2. Here all suppliants may learn a lesson of encouragement. It is not in God's ill will that the obstacle to our reception is to be sought; lot there is no ill wilt in him. "Wash you, make you clean!" Draw near with a sense of need, with confessions of unworthiness, with requests based upon the revealed loving kindness of the heavenly Father; draw near in the name of him who has himself shown the vastness of the obstacle of sin, and who has himself removed that obstacle; and be assured of a gracious reception and a free and sufficient response. In Christ, the Eternal addresses the sons of men, saying, "Seek ye my face!" and in Christ the lowly and penitent may approach the throne of grace with the exclamation, "Thy face, Lord, will I seek!" - T.







Certain of the elders...sat before me.
1. True religion is emphatically a walking with God, not a mere occasional coming to Him. The precise manner in which the date is given may possibly be taken as conveying a reproof to those who, instead of making it their constant business to know God's will, were contented to let a year elapse between two successive visits to the prophet.

2. The need of leaving our sins behind us when we come to inquire of God. The severe answer which the elders received was due chiefly to the fact that they canto without first repenting and bringing forth fruits worthy of repentance

3. Prayer, or indeed coming to God in any way, must not be made a mere matter of convenience, but must be regarded as a matter of constant spiritual necessity. These elders came when they thought it would answer their purpose; they forgot God when all went well, they sought Him when they were at their wits' end; they did not look upon communion with God as the one great spiritual need of their souls. Were they singular in this? The habitual lives of nine out of ten persons in this Christian country would rise up and contradict us if we said that they were. I am not now contemplating the case of notoriously evil men, but only that of easy-going worldly persons who live without church, prayer, Scriptures, passing a quiet animal kind of life, with no cares except those of getting daily bread. These persons will, many of them, cry to the Lord in trouble; put them upon a sickbed, and they will say their prayers for the most part vigorously enough, and the prayers so offered up may possibly be the beginning of a more Christian life, yet I do not at all the less maintain that this is no right use of prayer, but a most egregious and unchristian abuse.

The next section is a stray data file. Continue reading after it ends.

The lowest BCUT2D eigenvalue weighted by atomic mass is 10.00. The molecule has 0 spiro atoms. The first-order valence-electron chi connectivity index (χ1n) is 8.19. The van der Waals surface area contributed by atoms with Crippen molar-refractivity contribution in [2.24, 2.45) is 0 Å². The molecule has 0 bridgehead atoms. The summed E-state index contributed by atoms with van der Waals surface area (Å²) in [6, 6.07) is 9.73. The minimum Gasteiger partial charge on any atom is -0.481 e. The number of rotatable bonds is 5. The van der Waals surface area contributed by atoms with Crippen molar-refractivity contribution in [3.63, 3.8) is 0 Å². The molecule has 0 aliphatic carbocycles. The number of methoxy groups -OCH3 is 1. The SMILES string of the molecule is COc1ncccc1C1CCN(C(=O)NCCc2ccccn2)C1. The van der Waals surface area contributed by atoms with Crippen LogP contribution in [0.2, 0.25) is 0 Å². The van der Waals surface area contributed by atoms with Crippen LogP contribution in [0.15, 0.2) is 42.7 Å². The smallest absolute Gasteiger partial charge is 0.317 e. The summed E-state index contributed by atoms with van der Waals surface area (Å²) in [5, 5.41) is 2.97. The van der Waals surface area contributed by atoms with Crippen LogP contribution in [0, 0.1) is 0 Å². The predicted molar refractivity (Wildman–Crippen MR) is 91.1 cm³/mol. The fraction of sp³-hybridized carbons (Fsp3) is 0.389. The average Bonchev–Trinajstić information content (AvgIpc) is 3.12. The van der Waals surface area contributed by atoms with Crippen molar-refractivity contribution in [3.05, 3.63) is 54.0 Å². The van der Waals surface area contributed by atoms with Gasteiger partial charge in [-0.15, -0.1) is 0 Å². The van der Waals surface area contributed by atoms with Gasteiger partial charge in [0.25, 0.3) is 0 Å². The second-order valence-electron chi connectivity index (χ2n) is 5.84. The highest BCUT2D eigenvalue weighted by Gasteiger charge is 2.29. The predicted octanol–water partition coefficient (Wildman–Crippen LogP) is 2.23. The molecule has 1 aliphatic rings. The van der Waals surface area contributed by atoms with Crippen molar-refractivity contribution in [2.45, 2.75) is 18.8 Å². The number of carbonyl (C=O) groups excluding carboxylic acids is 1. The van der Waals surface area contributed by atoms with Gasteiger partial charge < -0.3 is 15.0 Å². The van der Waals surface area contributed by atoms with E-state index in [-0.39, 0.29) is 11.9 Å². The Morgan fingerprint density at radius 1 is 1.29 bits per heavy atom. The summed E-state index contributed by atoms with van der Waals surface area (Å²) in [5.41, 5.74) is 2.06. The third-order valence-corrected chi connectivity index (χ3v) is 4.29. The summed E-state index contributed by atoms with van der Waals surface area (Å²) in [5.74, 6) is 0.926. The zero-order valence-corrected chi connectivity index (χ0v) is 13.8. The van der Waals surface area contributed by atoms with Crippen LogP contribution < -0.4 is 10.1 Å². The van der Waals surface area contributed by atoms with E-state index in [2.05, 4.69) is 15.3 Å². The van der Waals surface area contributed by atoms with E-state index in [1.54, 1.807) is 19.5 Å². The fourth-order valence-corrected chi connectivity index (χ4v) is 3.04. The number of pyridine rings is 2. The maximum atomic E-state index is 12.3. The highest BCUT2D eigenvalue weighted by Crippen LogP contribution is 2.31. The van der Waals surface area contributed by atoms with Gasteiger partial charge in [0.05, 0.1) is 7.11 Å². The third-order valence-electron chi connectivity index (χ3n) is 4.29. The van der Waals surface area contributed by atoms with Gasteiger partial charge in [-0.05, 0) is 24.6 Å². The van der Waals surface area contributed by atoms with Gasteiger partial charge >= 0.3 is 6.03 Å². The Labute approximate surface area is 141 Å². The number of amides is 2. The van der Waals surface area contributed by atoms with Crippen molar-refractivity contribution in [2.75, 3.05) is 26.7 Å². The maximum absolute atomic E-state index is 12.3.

(Bp. Harvey Goodwin.)

Manton says, "Empty the bucket before you go to the fountain." Wise advice. If the pail be full of the best and cleanest water it is idle to carry it to the well, for its fulness disqualifies it for being a receiver. Those who think themselves full of grace are not likely to pray aright, for prayer is a beggar's trade, and supposes the existence of need. What does a full bucket want with the well? Let it stay where it is. Fitness for mercy is not found in self-sufficiency, but in emptiness and want. He can and will receive most of the Lord who has least of his own. If the bucket is full of foul water, it is wise to throw it away as we go to the crystal spring. We must not come to the Lord with our minds full of vanity, lust, covetousness, and pride. "If I regard iniquity in my heart, the Lord will not hear me." He will not make His grace the medium of floating our unclean desires.

( C. H. Spurgeon.)